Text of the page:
By Mary Guiden, Science Writer and Senior Public Relations Specialist, Colorado State University
Abundant and healthy wildlife populations are a cultural and ecological treasure in the United States. Over time, however, decisions about how agencies manage wildlife have become highly contested: How should managers handle human-wildlife conflict, endangered species restoration, and predator control?
If you’ve been to the Lake Erie islands lately, you’ve probably seen Lake Erie watersnakes, which were brought back from the brink of extinction—to the benefit of the islands’ natural systems—by scientists and volunteers with CFAES’ Stone Laboratory.
Learn more in the video above and in our latest CFAES Story.
What not to do if you see a coyote? Run back into your house, says CFAES scientist Stan Gehrt, an expert on urban coyotes, in a recent article in The Atlantic. “Over time, when you do that, coyotes learn they can make people disappear,” he says.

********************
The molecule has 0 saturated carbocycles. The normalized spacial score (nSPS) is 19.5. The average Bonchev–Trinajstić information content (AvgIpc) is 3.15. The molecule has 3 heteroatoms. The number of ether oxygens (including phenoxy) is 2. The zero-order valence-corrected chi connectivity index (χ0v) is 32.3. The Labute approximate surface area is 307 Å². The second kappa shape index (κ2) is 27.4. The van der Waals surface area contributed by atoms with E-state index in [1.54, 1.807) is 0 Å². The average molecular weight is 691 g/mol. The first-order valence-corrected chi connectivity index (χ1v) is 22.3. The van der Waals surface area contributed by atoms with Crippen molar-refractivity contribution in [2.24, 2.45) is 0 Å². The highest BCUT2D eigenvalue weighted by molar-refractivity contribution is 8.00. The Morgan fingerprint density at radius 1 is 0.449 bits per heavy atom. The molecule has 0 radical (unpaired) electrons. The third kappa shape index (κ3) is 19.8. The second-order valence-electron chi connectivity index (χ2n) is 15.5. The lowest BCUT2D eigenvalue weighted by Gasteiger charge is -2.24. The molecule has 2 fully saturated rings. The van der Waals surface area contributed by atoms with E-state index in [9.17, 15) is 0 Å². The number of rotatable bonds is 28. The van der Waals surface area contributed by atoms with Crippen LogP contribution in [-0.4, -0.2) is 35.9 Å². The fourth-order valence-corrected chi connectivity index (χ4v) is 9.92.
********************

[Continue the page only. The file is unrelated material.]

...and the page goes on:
In August, parts of Tuscarawas and Holmes counties in northern Ohio were declared Disease Surveillance Areas for Chronic Wasting Disease (CWD), a fatal, easily spreadable illness of deer, elk, moose and caribou.
What does the declaration mean for deer farmers and deer hunters in those areas? What does the disease threat mean for Ohio hunters in general, including those who may travel to hunt in other states or in Canada?
A July 12 workshop, co-hosted by the Defiance and Williams county offices of CFAES’s OSU Extension outreach arm and led by CFAES wildlife specialist Marne Titchenell, will help you make your woods a home for wildlife. (Photo: Stock.)
“Simply moving across the slick, gloopy wetlands was difficult.”
So says an article about how Ohio Sea Grant- and CFAES-affiliated researchers are helping The Nature Conservancy to (1) improve water quality and (2) give homes to fish and wildlife by restoring a large marshland near Lake Erie. (Photo: iStock.)
Depending on the time of year, your true love can find up to three swans a-swimming in, a-flying over or a-breeding in Ohio. The tundra. The trumpeter. The mute. One is an invasive species. One is the result of a successful reintroduction. Read more beneath the “7th day” heading (scroll down). (Photo: Trumpeter swans, iStock.)